In spite of our weakness, God chooses to do his work through us. May it be an encouragement to all of us, that A Big God is taking our size steps, to be at our side in our everyday life! Thank you.
On May 14 Irene leaves for Bolivia with 600 CDs in tow!
Into the Elements: A writing workshop with best-selling author Donald Miller
Donald Miller delivers four lectures on the art of story, showing any communicator how to translate their ideas into stories that readers, viewers and listeners can’t turn away from.
In this four session series you will learn:
• Use the elements of story to keep an audience interested in your lecture.
• Keep a reader interested on every page of your novel.
• Learn the techniques for creating the beginning, middle, and end of your story.
• Learn to plot the story-arc before you ever write a word of your novel.
• Understand how “The Story Question” is the heart of every story.
• Create stories that are exciting, provocative and meaningful.
I’m terrible at naming my novels. While some have names for their manuscripts before they even open a new Word document, I finish them and go through umpteen edits before settling on a name. My first manuscript has gone through four different names and now I’ve gone back to the third.
My eighth novel was originally called Assimilation until its final chapters when I came up with the most awesome name ever. Maybe my book naming woes were over. I was so proud of myself. This was a gooder. It matched the theme and had a deeper meaning that the reader would only catch after reading the book. I called it The Lilith Strain.
It was great until I said it aloud. Go ahead. Say it aloud. Tongue get all tied up and twisted? Mine did. Say it three times fast—The Lilith Strain, The Lilith Strain, The Lilith Strain. Okay, that name had to go. So, now it’s called The Miller’s Daughter, a title I’m not enthusiastic about, so it probably won’t stick either.
I struggled to name my children too. I was more concerned about the meaning of the name and that it didn’t rhyme with any body parts than the actual name. I mean, how could I give my child a moniker that meant smelly haired (Brendan)? My daughter’s name means lion of God. It’s a good strong meaning and since she bit the doctor on the way out and, in my Demerol induced stupor, I imagined she had a mouth full of razor sharp teeth, it seemed the perfect name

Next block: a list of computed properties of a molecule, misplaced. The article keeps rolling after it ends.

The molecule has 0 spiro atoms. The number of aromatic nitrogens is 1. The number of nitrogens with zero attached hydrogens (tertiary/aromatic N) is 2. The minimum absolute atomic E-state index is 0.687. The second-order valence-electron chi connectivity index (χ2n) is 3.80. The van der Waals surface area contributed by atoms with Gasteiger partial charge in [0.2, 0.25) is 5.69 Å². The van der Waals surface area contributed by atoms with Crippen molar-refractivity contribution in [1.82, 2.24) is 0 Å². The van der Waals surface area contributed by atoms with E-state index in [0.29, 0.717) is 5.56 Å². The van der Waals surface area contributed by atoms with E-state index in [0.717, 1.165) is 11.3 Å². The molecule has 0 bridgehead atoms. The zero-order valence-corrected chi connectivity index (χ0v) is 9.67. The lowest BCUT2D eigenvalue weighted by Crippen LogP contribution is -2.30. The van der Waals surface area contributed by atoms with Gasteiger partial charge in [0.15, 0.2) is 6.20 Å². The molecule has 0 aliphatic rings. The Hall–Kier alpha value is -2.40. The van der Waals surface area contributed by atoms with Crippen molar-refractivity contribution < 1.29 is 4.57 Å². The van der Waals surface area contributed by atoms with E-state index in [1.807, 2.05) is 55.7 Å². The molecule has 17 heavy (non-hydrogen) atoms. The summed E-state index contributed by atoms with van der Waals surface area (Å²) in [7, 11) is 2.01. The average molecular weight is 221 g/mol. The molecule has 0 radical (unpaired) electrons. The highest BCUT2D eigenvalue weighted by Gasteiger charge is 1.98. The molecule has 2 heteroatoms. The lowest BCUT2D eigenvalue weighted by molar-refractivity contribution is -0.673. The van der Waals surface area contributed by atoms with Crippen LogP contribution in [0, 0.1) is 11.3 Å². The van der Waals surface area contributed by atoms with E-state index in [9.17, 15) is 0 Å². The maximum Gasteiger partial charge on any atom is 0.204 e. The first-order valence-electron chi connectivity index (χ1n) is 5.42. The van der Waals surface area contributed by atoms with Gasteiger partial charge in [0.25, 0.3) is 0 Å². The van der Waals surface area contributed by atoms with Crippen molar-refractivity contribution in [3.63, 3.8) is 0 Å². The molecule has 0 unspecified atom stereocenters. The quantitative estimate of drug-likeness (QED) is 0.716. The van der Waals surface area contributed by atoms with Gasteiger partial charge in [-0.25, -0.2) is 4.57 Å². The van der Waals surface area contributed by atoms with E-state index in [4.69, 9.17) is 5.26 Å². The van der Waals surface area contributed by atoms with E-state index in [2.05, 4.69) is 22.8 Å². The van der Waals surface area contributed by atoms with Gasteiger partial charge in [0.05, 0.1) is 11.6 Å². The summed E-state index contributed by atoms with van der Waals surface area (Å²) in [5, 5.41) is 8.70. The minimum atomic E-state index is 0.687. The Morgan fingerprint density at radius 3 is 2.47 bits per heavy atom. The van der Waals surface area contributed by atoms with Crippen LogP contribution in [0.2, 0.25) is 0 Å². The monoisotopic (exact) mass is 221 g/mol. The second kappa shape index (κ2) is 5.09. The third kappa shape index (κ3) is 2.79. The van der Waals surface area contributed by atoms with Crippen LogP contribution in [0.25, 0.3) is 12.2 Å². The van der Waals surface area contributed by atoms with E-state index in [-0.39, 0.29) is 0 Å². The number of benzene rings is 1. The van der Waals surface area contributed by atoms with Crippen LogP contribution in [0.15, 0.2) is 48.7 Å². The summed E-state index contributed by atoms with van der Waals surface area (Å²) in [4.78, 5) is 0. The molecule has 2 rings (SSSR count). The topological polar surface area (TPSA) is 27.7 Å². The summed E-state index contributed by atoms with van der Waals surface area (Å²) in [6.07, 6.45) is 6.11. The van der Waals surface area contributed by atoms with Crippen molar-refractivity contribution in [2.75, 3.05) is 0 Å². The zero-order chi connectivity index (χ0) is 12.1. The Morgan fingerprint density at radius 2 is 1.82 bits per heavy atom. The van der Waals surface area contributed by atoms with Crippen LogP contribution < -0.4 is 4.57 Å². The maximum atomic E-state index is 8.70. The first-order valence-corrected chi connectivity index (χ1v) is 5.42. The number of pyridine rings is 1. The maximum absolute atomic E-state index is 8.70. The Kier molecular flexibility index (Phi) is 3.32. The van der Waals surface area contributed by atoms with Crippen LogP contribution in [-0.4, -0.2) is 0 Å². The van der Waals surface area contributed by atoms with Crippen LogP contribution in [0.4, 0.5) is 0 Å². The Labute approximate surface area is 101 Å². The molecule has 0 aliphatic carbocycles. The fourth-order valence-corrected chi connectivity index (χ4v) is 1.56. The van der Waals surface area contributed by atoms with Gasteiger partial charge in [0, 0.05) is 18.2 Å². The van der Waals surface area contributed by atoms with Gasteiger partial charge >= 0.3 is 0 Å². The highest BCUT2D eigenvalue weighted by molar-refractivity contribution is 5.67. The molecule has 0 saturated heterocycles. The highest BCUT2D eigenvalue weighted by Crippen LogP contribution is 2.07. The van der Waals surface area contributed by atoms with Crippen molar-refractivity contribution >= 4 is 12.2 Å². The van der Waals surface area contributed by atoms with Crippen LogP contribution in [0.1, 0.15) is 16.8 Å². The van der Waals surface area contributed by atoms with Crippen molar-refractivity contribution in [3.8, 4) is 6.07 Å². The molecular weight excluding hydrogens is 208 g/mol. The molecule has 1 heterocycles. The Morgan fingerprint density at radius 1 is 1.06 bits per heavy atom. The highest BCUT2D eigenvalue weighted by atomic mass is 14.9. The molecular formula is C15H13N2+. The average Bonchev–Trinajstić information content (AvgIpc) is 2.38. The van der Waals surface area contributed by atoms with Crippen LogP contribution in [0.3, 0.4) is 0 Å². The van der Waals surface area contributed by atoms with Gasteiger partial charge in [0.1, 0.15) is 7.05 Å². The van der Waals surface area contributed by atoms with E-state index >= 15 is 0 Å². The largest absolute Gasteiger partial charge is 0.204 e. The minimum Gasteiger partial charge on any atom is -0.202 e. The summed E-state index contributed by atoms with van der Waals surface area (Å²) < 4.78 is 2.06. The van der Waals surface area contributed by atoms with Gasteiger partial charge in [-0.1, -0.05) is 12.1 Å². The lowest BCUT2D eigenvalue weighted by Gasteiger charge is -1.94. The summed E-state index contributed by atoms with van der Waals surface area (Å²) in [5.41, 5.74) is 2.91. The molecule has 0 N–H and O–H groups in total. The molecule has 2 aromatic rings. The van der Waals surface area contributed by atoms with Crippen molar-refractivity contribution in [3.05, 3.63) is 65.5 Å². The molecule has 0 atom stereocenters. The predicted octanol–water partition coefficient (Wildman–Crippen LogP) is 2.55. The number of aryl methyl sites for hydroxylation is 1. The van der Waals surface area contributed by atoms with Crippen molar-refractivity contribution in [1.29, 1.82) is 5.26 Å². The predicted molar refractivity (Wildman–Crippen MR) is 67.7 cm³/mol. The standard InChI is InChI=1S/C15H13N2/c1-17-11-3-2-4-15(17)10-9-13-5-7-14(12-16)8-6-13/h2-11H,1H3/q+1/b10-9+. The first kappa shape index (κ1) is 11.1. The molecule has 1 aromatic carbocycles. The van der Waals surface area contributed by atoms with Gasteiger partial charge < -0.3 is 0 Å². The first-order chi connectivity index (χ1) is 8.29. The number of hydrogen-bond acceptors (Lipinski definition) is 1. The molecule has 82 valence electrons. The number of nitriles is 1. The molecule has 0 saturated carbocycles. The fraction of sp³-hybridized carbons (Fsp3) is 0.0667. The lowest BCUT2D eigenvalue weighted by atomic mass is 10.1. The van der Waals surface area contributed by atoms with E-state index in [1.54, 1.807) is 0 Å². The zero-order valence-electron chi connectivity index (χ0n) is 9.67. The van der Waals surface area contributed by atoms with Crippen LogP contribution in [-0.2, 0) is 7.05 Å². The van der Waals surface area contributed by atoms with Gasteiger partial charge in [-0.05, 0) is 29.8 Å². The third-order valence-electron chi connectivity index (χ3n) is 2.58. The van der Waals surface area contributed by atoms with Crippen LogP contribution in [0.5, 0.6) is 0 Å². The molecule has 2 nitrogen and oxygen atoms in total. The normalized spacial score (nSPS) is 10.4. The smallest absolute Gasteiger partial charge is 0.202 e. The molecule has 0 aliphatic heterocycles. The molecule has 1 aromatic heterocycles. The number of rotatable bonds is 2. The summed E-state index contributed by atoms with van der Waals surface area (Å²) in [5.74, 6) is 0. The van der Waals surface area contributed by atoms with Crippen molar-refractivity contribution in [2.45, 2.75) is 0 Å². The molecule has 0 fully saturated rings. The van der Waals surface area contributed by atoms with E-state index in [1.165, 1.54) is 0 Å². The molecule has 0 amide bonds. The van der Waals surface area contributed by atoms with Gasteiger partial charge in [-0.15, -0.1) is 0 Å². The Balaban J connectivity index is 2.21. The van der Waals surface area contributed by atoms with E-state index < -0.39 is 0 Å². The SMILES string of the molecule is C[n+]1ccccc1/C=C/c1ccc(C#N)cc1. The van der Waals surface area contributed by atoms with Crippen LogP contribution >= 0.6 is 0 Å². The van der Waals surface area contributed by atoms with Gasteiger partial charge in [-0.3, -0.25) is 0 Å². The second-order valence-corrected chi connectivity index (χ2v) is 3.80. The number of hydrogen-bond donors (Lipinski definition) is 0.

I’m days away from finishing my ninth novel. And it has no title. I’ve tried out several names, but none are quite right. For now I’m calling it the No Name Novel. Catchy isn’t it? Doesn’t that just make you want to grab it off the shelf and take it home?
Just one more edit. Just one more teensy edit. That seems to be my mantra lately. I contacted a friend who was about to read my manuscript and asked her to delete it because I wanted to edit it one more time. Not a huge edit; I just came off one of those. Just a little edit. A once over to see if the last edit did it’s job. Hmmm. There is such a thing as over-editing, over-thinking and, dare I say, obsessing.
There’s a story told about Picasso and how he would sell his paintings, then buy them back because he, probably after obsessing for awhile, would determine that the painting wasn’t quite done. I don’t know if the story is truth or legend, but I totally understand why an artist would do that.
As I’ve considered my work over the years, it’s clear that I’m a better writer now than I was when I started and I’ll, hopefully, be better in ten years than I am now. Will I look back on my 2014 work and shake my head, be embarrassed at my writing? Since nothing is ever perfect, I’m sure I will. Whenever I send anything off, whether it be to a beta reader, agent, or editor, I get this sense of anxiety. There is a finality to it. Their image of me as an author and my writing will be formed around the piece of work I’ve sent them–AS IS. As exciting as it is to have people read my work, it’s also terrifying. And so, I edit.